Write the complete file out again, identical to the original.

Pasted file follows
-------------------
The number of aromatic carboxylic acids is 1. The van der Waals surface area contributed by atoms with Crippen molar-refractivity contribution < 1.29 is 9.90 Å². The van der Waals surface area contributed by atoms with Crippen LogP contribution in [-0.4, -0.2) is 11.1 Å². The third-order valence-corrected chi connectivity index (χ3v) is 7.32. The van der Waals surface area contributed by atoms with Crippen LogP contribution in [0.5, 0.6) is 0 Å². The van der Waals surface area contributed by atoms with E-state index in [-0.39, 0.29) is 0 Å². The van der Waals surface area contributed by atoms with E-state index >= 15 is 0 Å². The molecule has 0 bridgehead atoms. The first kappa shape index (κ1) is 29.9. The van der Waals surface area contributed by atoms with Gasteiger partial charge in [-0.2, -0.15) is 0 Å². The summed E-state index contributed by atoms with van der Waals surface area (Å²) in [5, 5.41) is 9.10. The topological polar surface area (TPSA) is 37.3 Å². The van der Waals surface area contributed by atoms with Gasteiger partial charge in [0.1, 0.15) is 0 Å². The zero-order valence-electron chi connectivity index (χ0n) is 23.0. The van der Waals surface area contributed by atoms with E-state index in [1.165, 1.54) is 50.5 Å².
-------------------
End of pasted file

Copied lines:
The number of aromatic carboxylic acids is 1. The van der Waals surface area contributed by atoms with Crippen molar-refractivity contribution < 1.29 is 9.90 Å². The van der Waals surface area contributed by atoms with Crippen LogP contribution in [-0.4, -0.2) is 11.1 Å². The third-order valence-corrected chi connectivity index (χ3v) is 7.32. The van der Waals surface area contributed by atoms with Crippen LogP contribution in [0.5, 0.6) is 0 Å². The van der Waals surface area contributed by atoms with E-state index in [-0.39, 0.29) is 0 Å². The van der Waals surface area contributed by atoms with E-state index >= 15 is 0 Å². The molecule has 0 bridgehead atoms. The first kappa shape index (κ1) is 29.9. The van der Waals surface area contributed by atoms with Gasteiger partial charge in [-0.2, -0.15) is 0 Å². The summed E-state index contributed by atoms with van der Waals surface area (Å²) in [5, 5.41) is 9.10. The topological polar surface area (TPSA) is 37.3 Å². The van der Waals surface area contributed by atoms with Gasteiger partial charge in [0.1, 0.15) is 0 Å². The zero-order valence-electron chi connectivity index (χ0n) is 23.0. The van der Waals surface area contributed by atoms with E-state index in [1.165, 1.54) is 50.5 Å².